MOOCs, Massively Online Open Courses
The idea of the MOOC has come to prominence in the last year or so. The idea is that courses can exist online provided by organisations such as universities or profit making bodies and students from across the world can sign up and take these courses. They courses aren’t constrained by the physical size of the classroom buildings. Some offer badges for completion. See the OU’s Innovating Pedaogy pamphlet for a discussion (p. 19-21).
I have criticqued the concept of the MOOC under three headings;
Some have argued that MOOCs represent an opening up of HE courses to those without finances to attend face to face classes and will enable all to benefit from a higher education (Koller 2011 2mins). However this notion has been challenged by Laura Czerniewicz from Cape Town University who argues that the opening up of access to HE in Africa is about ensuring students’ preparedness for HE and about ensureing the success of non whites rather than about access to knowledge.
The MOOCs that I’m aware of appear to have two alternative pedagogical models. The first type of MOOC applies the model of Connectivism see or rhyzomic learning. These models are about student led activities where learning occurs without the constraint of the curriculum but where students make connections and forge their own way through the myriad of resources available on the web.
My view is that this sort of MOOCs may work fine for those who already have a high degree of autonomy and criticality but it is not an effective model for the majority of students new to higher education. This opinion is supported by Rita Kop whose doctoral thesis explored connectivism, where students learn under their own guidance and make connections as part of their self directed learning on the web (2010). Kop studied how connectivism worked for adult learners and found that the role of the educator was critical to its success.
The other MOOC pedagogic model uses a more didactic and programmed learning approach. These MOOCs consist of videos of subject experts giving lecturers and students participate by engaging in MCQ, multiple choice questions.. It has been criticised by Knox et al. in that it attempts to mimic of the values and style of traditional educational formats.
Other examples of large scale video based learning include the Khan Academy. ( Khan started out on his own creating videos but has been supported by Gates and Google subsequently.) The Khan academy’s pedagogic model is very like the programmed leanring model where you are directed through the teaching of a subject through a structured programme of tasks. Motivation is supported by ‘badges’ rather than accreditation which students earn by getting questions right.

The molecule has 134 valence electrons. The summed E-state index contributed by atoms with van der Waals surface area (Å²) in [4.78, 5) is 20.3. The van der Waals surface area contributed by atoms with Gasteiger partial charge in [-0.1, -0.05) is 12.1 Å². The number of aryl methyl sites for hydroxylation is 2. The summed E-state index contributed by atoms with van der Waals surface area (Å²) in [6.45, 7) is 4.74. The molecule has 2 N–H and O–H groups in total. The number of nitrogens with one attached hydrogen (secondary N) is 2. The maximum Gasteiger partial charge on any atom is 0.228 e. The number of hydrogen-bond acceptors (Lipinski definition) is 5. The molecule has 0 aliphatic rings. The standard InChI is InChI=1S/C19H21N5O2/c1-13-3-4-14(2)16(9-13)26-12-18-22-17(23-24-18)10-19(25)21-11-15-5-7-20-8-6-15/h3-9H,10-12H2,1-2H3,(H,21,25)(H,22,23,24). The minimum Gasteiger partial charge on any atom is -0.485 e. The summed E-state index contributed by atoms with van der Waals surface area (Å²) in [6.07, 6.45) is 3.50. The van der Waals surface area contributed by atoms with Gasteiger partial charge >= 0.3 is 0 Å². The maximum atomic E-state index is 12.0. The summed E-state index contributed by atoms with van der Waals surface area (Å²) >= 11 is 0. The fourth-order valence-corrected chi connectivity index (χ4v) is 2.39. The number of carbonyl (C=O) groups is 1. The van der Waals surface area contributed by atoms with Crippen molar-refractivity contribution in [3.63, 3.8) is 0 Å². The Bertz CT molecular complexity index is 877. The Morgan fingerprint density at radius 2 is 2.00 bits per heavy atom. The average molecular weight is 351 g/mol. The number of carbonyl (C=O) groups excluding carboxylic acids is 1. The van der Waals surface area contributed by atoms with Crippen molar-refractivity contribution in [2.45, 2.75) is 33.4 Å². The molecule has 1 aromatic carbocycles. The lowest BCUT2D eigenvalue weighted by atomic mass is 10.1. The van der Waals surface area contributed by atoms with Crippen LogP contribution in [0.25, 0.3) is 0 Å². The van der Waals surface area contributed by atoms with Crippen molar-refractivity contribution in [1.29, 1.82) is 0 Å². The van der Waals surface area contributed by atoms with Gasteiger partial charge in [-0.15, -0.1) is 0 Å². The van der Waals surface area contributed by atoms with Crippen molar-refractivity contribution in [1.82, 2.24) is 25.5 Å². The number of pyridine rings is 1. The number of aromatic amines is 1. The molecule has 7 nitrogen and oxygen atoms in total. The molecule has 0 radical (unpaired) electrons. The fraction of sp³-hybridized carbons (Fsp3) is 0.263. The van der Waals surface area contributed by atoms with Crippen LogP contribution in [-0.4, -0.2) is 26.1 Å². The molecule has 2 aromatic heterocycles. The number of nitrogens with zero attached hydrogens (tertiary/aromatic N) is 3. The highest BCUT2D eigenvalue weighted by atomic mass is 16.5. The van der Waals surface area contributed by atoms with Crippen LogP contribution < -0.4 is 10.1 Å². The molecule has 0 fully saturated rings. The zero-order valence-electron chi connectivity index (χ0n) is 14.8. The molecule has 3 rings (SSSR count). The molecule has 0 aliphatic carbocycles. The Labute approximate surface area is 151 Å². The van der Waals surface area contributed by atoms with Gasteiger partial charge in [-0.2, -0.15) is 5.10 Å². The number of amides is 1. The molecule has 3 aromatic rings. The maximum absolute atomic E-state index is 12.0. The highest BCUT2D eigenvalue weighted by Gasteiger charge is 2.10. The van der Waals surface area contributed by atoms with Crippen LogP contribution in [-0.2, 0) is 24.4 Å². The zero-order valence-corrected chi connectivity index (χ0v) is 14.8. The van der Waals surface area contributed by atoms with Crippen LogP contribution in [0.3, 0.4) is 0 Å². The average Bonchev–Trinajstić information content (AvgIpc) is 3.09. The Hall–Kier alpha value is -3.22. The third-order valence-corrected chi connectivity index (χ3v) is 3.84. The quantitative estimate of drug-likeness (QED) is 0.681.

The critique I have of this model is that it mimics conventional learning rather than being designed around sound pedagogy. In addition it is just doesn’t work for some subjects eg discursive ones or ones based on skills. Having said this, there are some very good pedagogical innovations that the Coursera platform has developed for ‘softer’ subjects for instance the use peer assessment and rubrics (See Koller around 30mins in). These approaches enable students to get feedback on these ‘soft subjects’ within a large scale environment without teachers needing to mark loads of essays. Koller also explains how this model gives much faster feedback and that peer grading and self grading has been shown to be a powerful learning exercises (Sadler and Good 2006). In addition the Coursera MOOC platform encourages the formation of study groups – another sound pedagogical approach.
What do MOOCs mean for us?
My opinion is that providing MOOCs is not going to be where many HEIs will want to go – as it is a distraction from the other things that they do for which they get funding. The smaller less prestigious HE/FE institions are unlikely to want to set up and deliver their own MOOCs because they won’t get the scale of uptake to make it worth their while in terms of publicity or getting other ‘spin off income’ – for instance if people finish the MOOC and want to continue studying at the MOOC providing instution.
However MOOCs that are available do they present a challenge to HE and FE as people can study and get some sort of ‘badged’ learning whilst this may not be as official as the accredited learning that HE/FE offer it is a form of competition. Where I think HE/FE needs to respond is by focussing on what we can do well which is
- quality of the interaction between student and tutor;
- understanding and supporting highly contextualised and nuanced practices such as digital literacies, or professional competencies;
- working to ensure that the face to face interactions are used as effectively as they can be to support active engagement rather than content delivery. Koller provides some examples of how she does this in her class (2012 37mins). The notion of the flipped classroom is pertinent here. (There are several ways of understanding the notion of the flipped classroom one is that the face to face time should be used for active learning activities with peers and with the teacher and this is the way that I’m using the term here. Another version of the flipped term is student as teacher and teacher as learner.)
In conclusion, I think the rise of the MOOC presents HEIs with a chance to sharpen its game to hone our offering in terms of quality pedagogy and student satisfaction. I think we also have a lot to learn from MOOCs, see my post about Learning Analytics.